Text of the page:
Separating Yourself from Your Cancer

Cancer & Caregiving
Reading Time: 3 mins
Publication Date: 01/02/2013
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How to Cite’s Article


Persaud, N. (2020, October 16). Separating Yourself from Your Cancer. Retrieved January 31, 2023, from


Persaud, Nadia. "Separating Yourself from Your Cancer.", 16 Oct 2020,


Persaud, Nadia. "Separating Yourself from Your Cancer." Last modified October 16, 2020.

As soon as you receive a mesothelioma diagnosis, it may seem as though it takes over your life. Many patients feel out of control and so desperate to beat the disease that it immediately takes precedence over everything else.

One of the most important things to remember during this difficult time is that your cancer does not define you. While it may feel like it has taken everything from you, it hasn’t. Your cancer doesn’t take away everything that you have worked for and accomplished in your life — not your house, not your family, not your livelihood. It doesn’t change the fact that you are loved by many people, friends and family alike, who are going to be there to support you.

Your diagnosis can stir up a number of emotions. You may feel anger, confusion, depression, guilt and frustration. It’s okay to feel that way — temporarily. Positive thinking is one of the most powerful tools you can use, and something that you have complete control over. You fight cancer day by day, so every opportunity you have to move forward in a positive way, take it.

Activities that you have always enjoyed, whether it’s cooking, exercising or painting pottery, can still bring you the same joy that you experienced before. In fact, these activities provide a welcome distraction from your cancer and can be more therapeutic than you think. Try to keep your daily schedule as normal as possible-you  may not be able to do things at the same intensity level as before, but at least you are still doing them.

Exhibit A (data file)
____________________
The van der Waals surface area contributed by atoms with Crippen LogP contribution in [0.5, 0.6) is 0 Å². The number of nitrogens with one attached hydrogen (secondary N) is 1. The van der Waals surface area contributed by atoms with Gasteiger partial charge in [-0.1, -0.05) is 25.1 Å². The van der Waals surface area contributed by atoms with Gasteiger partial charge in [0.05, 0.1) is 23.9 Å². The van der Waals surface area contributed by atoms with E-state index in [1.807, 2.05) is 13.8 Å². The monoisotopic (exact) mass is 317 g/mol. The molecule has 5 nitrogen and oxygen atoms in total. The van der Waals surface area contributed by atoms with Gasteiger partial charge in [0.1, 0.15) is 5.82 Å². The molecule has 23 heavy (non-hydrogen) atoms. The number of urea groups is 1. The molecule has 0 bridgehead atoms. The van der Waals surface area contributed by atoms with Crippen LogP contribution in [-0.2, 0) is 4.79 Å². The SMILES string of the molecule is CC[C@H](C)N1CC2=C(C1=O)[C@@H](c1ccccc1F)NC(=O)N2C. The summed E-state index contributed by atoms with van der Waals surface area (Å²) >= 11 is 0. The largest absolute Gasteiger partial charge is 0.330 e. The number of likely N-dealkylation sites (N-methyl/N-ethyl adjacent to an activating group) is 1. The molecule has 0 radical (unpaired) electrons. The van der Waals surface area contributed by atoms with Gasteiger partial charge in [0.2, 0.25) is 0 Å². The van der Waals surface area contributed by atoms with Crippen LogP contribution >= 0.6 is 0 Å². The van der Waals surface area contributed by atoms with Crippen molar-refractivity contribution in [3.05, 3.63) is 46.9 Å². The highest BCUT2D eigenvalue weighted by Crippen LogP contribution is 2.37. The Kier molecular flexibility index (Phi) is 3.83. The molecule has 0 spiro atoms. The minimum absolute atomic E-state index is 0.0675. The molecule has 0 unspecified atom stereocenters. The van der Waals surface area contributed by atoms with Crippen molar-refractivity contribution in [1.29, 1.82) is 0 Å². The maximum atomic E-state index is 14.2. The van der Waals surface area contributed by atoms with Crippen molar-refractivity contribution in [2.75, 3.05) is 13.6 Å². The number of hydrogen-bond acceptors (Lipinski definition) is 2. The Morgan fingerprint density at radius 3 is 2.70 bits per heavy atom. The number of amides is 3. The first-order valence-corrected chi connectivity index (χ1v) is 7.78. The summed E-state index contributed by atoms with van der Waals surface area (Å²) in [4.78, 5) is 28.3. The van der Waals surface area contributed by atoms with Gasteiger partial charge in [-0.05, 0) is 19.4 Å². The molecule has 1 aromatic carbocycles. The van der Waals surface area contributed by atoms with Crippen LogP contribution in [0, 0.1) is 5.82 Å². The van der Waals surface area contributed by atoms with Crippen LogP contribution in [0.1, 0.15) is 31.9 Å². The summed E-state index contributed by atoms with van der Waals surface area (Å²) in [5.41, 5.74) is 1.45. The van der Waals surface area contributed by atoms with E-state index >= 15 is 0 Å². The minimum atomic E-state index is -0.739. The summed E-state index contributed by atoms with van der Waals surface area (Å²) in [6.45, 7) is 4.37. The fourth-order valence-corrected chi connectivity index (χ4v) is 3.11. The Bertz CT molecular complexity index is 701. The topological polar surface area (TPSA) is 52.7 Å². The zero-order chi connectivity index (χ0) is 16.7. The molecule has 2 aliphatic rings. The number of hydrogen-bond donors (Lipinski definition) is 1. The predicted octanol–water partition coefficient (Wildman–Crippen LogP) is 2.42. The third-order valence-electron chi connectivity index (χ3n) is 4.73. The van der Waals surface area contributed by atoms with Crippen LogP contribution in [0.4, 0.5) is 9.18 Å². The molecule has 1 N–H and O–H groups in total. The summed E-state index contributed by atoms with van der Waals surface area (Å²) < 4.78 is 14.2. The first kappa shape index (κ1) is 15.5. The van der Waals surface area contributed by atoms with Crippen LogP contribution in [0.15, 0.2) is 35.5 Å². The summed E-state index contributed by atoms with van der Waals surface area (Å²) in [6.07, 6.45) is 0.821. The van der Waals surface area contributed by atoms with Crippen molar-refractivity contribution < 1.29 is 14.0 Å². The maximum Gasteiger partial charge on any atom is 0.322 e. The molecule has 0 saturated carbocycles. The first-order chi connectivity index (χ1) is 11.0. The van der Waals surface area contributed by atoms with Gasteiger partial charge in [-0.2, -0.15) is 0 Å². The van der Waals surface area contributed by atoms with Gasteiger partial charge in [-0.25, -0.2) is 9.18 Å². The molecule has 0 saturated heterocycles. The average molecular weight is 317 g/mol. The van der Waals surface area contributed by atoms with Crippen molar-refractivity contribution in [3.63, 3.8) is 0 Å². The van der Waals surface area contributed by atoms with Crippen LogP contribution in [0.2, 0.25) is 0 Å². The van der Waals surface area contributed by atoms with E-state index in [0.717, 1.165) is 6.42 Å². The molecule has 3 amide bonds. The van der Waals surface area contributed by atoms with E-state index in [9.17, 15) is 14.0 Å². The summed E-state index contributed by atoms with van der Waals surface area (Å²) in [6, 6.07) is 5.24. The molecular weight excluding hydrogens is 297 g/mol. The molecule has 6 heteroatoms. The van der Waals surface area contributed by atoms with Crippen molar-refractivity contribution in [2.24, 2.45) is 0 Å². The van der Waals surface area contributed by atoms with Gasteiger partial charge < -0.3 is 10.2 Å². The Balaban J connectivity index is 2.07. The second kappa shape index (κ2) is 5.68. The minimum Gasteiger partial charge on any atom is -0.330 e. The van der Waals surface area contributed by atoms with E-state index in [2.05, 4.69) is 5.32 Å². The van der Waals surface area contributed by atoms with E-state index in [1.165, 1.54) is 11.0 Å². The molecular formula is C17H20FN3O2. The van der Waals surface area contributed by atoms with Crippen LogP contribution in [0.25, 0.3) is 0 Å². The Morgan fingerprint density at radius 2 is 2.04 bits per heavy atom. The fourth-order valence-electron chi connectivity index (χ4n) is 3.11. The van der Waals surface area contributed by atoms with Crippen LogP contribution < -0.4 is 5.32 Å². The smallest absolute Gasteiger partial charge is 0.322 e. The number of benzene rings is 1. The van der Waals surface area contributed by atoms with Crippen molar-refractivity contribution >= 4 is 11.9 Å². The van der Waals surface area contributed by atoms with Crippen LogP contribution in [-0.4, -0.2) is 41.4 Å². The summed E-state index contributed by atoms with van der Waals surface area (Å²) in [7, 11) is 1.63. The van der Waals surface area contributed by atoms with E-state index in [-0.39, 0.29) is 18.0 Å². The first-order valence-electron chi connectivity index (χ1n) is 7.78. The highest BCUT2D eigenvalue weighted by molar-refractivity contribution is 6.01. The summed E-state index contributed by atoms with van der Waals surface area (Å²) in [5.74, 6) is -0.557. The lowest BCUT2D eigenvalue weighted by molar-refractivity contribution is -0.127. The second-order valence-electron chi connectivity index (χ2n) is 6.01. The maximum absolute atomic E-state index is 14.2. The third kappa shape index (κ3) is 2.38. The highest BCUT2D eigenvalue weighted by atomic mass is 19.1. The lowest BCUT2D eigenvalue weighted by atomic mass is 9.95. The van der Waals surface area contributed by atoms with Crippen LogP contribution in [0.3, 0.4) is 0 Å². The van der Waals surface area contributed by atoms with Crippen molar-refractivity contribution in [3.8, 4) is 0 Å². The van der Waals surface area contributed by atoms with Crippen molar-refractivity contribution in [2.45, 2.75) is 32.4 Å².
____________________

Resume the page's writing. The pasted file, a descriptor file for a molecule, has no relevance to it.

Not Alone In Your Fight Against Cancer

Another important thing to remember: You’re not alone in your fight.

There are many different support groups available to give you the support you need, when you need it. You can talk to people who know exactly what you are going through, people who may need a shoulder to lean on just like you do. Making these connections can be extremely helpful as you go through this difficult time in your life, and can allow you to separate yourself from the cancer and connect with others on a completely new level.

Carrying on with your everyday life as much as you can may sound easier than it actually is. Of course, you are going to have days where your frustration gets the best of you and you don’t feel like doing anything. This is normal. The key is to stay true to yourself and not allow cancer to take over your thoughts and your life.

What techniques do you use to help separate yourself, or your loved ones, from cancer? Let us know in the comments or on Facebook.

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